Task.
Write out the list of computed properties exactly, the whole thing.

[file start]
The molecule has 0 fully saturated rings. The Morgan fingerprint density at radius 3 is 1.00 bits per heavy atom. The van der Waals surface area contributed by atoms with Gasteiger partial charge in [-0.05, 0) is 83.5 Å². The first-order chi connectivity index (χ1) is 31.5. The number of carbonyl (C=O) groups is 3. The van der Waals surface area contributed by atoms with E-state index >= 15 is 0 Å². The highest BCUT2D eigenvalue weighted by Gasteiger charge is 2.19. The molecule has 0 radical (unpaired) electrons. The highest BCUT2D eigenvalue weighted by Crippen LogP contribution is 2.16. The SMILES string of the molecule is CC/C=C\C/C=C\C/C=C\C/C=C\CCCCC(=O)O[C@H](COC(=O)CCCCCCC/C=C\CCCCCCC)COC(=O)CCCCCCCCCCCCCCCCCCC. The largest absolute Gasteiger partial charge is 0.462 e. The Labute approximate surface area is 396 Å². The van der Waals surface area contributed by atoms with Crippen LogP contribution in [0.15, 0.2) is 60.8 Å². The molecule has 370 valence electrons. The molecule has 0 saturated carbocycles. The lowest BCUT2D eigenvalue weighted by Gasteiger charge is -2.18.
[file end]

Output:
The molecule has 0 fully saturated rings. The Morgan fingerprint density at radius 3 is 1.00 bits per heavy atom. The van der Waals surface area contributed by atoms with Gasteiger partial charge in [-0.05, 0) is 83.5 Å². The first-order chi connectivity index (χ1) is 31.5. The number of carbonyl (C=O) groups is 3. The van der Waals surface area contributed by atoms with E-state index >= 15 is 0 Å². The highest BCUT2D eigenvalue weighted by Gasteiger charge is 2.19. The molecule has 0 radical (unpaired) electrons. The highest BCUT2D eigenvalue weighted by Crippen LogP contribution is 2.16. The SMILES string of the molecule is CC/C=C\C/C=C\C/C=C\C/C=C\CCCCC(=O)O[C@H](COC(=O)CCCCCCC/C=C\CCCCCCC)COC(=O)CCCCCCCCCCCCCCCCCCC. The largest absolute Gasteiger partial charge is 0.462 e. The Labute approximate surface area is 396 Å². The van der Waals surface area contributed by atoms with Crippen LogP contribution in [0.15, 0.2) is 60.8 Å². The molecule has 370 valence electrons. The molecule has 0 saturated carbocycles. The lowest BCUT2D eigenvalue weighted by Gasteiger charge is -2.18.